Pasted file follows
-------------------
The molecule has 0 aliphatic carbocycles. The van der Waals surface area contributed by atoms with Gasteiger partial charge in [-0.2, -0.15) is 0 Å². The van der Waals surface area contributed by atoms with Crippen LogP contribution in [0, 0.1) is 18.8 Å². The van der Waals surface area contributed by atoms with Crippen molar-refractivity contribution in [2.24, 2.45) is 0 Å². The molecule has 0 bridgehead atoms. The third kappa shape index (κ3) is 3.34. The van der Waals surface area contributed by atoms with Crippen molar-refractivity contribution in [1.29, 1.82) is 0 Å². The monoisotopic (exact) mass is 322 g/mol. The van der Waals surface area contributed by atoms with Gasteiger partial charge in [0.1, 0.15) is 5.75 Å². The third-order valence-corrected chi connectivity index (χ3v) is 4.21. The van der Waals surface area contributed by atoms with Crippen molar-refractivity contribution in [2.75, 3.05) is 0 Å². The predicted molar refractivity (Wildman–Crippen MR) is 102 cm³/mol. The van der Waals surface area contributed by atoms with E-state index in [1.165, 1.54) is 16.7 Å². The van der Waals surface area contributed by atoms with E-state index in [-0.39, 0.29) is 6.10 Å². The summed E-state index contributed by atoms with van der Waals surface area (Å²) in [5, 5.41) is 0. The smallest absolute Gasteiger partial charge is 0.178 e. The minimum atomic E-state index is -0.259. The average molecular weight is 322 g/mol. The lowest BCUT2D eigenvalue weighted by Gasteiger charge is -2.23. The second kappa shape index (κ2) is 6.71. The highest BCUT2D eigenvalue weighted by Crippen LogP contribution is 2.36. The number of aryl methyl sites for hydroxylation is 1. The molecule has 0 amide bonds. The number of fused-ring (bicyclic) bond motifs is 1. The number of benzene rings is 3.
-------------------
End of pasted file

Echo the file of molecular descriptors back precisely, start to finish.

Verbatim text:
The molecule has 0 aliphatic carbocycles. The van der Waals surface area contributed by atoms with Gasteiger partial charge in [-0.2, -0.15) is 0 Å². The van der Waals surface area contributed by atoms with Crippen LogP contribution in [0, 0.1) is 18.8 Å². The van der Waals surface area contributed by atoms with Crippen molar-refractivity contribution in [2.24, 2.45) is 0 Å². The molecule has 0 bridgehead atoms. The third kappa shape index (κ3) is 3.34. The van der Waals surface area contributed by atoms with Crippen molar-refractivity contribution in [1.29, 1.82) is 0 Å². The monoisotopic (exact) mass is 322 g/mol. The van der Waals surface area contributed by atoms with Gasteiger partial charge in [0.1, 0.15) is 5.75 Å². The third-order valence-corrected chi connectivity index (χ3v) is 4.21. The van der Waals surface area contributed by atoms with Crippen molar-refractivity contribution in [2.75, 3.05) is 0 Å². The predicted molar refractivity (Wildman–Crippen MR) is 102 cm³/mol. The van der Waals surface area contributed by atoms with E-state index in [1.165, 1.54) is 16.7 Å². The van der Waals surface area contributed by atoms with E-state index in [-0.39, 0.29) is 6.10 Å². The summed E-state index contributed by atoms with van der Waals surface area (Å²) in [5, 5.41) is 0. The smallest absolute Gasteiger partial charge is 0.178 e. The minimum atomic E-state index is -0.259. The average molecular weight is 322 g/mol. The lowest BCUT2D eigenvalue weighted by Gasteiger charge is -2.23. The second kappa shape index (κ2) is 6.71. The highest BCUT2D eigenvalue weighted by Crippen LogP contribution is 2.36. The number of aryl methyl sites for hydroxylation is 1. The molecule has 0 amide bonds. The number of fused-ring (bicyclic) bond motifs is 1. The number of benzene rings is 3.